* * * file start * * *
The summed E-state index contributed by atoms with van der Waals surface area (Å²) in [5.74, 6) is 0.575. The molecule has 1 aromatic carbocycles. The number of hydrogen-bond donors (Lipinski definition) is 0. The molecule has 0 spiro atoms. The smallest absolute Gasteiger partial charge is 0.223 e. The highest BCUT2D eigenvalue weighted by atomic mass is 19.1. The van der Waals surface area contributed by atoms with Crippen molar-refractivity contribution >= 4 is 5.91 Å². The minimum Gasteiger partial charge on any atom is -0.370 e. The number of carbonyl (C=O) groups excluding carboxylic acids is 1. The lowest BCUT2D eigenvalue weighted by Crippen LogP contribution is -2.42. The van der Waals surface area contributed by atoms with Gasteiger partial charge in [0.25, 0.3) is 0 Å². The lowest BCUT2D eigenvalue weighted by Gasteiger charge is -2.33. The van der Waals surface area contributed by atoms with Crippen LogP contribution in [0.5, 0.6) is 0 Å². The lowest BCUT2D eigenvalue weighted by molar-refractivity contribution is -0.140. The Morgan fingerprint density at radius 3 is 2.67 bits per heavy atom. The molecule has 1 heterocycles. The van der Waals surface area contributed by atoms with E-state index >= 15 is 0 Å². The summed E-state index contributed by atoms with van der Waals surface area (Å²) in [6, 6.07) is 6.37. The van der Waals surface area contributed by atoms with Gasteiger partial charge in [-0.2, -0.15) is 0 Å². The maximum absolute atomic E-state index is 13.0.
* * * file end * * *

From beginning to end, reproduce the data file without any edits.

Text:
The summed E-state index contributed by atoms with van der Waals surface area (Å²) in [5.74, 6) is 0.575. The molecule has 1 aromatic carbocycles. The number of hydrogen-bond donors (Lipinski definition) is 0. The molecule has 0 spiro atoms. The smallest absolute Gasteiger partial charge is 0.223 e. The highest BCUT2D eigenvalue weighted by atomic mass is 19.1. The van der Waals surface area contributed by atoms with Crippen molar-refractivity contribution >= 4 is 5.91 Å². The minimum Gasteiger partial charge on any atom is -0.370 e. The number of carbonyl (C=O) groups excluding carboxylic acids is 1. The lowest BCUT2D eigenvalue weighted by Crippen LogP contribution is -2.42. The van der Waals surface area contributed by atoms with Gasteiger partial charge in [0.25, 0.3) is 0 Å². The lowest BCUT2D eigenvalue weighted by Gasteiger charge is -2.33. The van der Waals surface area contributed by atoms with Crippen LogP contribution in [0.5, 0.6) is 0 Å². The lowest BCUT2D eigenvalue weighted by molar-refractivity contribution is -0.140. The Morgan fingerprint density at radius 3 is 2.67 bits per heavy atom. The molecule has 1 heterocycles. The van der Waals surface area contributed by atoms with E-state index >= 15 is 0 Å². The summed E-state index contributed by atoms with van der Waals surface area (Å²) in [6, 6.07) is 6.37. The van der Waals surface area contributed by atoms with Gasteiger partial charge in [-0.2, -0.15) is 0 Å². The maximum absolute atomic E-state index is 13.0.